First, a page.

The owner of the Boulevard Mall in Amherst defaulted on the $92 million loan payment it was required to make last week, according to a report from the commercial mortgage data research firm Trepp LLC.
Cleveland-based Forest City, as expected, did not make the payment that is far higher than the value the company has assigned to the region's oldest enclosed shopping center, Trepp said in a report that is based on industry data it tracks and analyzes.
LNR Partners, the Miami-based special servicer that is handling the loan, now must decide its next step. The company is likely to begin foreclosure proceedings, experts said, although it could continue negotiations with Forest City over a payment plan.
Foreclosure would play out in State Supreme Court's commercial division, typically overseen by a court-appointed receiver, said Peter Allen Weinmann, a partner with the Wolfgang & Weinmann law firm who is not involved in the Boulevard Mall situation.
"I guess they're getting their ducks in a row before the legal filing," Weinmann said of LNR.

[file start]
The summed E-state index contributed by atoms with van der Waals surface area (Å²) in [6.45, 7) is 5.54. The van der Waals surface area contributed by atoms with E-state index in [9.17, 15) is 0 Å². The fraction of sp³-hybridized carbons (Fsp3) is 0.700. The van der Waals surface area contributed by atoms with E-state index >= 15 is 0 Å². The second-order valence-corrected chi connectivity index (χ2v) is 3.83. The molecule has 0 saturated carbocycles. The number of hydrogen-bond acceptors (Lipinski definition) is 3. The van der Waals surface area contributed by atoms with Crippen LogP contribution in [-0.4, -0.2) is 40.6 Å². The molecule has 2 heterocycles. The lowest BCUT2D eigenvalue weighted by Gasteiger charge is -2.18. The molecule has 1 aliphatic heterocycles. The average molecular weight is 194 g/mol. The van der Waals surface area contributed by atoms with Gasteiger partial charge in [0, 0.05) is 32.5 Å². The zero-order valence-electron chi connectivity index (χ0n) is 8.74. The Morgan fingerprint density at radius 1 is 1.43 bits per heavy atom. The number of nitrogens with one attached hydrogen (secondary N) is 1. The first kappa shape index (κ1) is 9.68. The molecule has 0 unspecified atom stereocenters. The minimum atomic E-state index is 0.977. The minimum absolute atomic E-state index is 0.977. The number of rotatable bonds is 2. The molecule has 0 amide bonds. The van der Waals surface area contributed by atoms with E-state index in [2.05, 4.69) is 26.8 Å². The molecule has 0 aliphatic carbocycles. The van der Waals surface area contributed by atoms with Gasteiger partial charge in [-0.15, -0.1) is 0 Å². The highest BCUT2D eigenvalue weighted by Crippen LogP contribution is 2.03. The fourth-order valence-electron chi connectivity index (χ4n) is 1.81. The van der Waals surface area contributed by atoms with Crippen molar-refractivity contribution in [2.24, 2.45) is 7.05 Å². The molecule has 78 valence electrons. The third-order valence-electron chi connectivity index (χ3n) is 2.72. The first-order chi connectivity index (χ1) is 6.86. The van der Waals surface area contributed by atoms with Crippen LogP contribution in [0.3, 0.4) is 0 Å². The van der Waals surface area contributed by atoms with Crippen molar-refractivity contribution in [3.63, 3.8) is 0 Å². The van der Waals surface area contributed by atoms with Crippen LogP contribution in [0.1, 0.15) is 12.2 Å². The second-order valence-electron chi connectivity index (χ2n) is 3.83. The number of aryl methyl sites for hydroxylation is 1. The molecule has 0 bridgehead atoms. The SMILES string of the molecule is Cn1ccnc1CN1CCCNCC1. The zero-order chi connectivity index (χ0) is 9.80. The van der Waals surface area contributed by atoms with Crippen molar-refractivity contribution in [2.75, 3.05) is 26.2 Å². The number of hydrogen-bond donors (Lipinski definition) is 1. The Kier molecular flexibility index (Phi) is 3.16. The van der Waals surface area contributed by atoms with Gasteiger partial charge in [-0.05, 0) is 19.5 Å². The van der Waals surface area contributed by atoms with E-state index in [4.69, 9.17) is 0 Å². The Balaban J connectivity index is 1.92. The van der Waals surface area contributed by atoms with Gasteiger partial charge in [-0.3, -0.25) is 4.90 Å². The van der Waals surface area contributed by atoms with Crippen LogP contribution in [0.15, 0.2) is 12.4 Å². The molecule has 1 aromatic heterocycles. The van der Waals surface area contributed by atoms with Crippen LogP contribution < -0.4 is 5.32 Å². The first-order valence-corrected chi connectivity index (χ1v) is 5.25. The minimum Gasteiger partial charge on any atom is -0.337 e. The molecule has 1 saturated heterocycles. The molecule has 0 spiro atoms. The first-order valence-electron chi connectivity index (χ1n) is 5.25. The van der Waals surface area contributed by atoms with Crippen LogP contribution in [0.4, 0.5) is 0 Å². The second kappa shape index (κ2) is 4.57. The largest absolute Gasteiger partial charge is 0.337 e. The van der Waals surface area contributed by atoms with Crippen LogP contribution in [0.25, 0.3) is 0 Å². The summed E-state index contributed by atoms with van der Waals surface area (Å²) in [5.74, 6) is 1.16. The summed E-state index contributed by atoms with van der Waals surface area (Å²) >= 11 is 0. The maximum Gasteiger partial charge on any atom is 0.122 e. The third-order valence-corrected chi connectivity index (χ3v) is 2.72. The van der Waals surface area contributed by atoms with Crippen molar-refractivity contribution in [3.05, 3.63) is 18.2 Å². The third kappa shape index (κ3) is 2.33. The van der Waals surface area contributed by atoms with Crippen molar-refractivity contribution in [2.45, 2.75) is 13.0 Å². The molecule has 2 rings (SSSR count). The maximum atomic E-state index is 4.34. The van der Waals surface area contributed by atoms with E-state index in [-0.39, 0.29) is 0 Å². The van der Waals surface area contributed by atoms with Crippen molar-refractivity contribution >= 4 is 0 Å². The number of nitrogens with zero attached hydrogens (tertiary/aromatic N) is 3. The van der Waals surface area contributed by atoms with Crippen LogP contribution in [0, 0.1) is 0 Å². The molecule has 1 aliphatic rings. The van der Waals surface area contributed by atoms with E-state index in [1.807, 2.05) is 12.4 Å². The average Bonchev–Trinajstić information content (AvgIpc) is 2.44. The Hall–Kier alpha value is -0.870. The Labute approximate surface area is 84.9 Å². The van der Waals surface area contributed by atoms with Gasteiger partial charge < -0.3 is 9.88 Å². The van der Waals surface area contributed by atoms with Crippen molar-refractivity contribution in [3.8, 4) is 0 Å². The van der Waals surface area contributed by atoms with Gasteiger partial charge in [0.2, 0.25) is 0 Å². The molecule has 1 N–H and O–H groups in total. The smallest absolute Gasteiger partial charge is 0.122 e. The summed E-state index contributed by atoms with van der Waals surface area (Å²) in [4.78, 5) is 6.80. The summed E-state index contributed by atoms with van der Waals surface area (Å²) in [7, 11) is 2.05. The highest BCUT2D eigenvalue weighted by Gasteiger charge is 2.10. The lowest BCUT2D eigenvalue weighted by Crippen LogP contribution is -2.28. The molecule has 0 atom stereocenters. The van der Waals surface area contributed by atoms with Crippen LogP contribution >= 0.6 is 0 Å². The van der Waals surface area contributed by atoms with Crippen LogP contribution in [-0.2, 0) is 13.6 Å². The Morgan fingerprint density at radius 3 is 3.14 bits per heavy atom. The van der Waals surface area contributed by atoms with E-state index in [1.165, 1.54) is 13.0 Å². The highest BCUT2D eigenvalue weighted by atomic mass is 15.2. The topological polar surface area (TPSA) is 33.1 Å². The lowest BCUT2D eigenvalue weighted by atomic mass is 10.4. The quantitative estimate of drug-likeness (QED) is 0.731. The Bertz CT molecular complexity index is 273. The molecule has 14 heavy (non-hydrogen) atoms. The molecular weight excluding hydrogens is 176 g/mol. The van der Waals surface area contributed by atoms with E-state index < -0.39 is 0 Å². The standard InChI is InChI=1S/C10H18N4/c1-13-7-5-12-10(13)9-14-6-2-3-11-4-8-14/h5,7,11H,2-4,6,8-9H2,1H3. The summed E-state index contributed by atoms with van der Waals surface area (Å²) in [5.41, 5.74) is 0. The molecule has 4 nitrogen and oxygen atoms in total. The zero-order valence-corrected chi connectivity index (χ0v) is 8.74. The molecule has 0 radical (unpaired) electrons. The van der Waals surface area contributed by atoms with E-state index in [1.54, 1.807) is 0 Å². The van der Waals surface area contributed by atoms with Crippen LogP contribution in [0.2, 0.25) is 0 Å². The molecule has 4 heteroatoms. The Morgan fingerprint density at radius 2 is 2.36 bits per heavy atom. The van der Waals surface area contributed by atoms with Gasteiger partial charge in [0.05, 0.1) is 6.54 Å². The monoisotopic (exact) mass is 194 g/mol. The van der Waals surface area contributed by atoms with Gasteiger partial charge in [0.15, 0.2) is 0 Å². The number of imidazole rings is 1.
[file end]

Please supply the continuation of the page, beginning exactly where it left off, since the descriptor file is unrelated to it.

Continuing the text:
It's a lengthy process and one that isn't likely to affect day-to-day operations at the mall, he said.
"Especially with a monster project like the Boulevard Mall, which is still a revenue-producing entity," said Weinmann.
Forest City owes $91.7 million on the loan and last made a payment on Jan. 6, according to the Trepp report. A balloon payment on the loan was due Feb. 6. LNR Partners said in a commentary included in the Trepp report that it was preparing to foreclose on the loan but continuing to talk to Forest City.
Jeff Linton, a Forest City spokesman, didn't address questions about the missed deadline and the foreclosure proceedings in a statement he issued.
"What I can tell you is that the mall is open and operating as usual and we are in discussions with the lender. Can’t comment further," Linton said in an email on Monday.
The Boulevard Mall, built in 1962, was 93 percent occupied as of June, according to Trepp, the most recent figures available. It has been hurt by the departures of retailers, and that occupancy rate will drop once anchor tenant Sears moves out this spring.
Forest City has cut the value it places on the mall property by 44 percent, to $65.6 million, according to a filing with federal regulators. The company in July filed a court challenge to the assessment on most of the parcels that make up the mall property.
And Forest City has listed the mall for sale since last summer, apparently with no takers yet.
"This ultimately comes down to finding a buyer," said Sean Barrie, a research analyst with Trepp, referring to any foreclosure filing.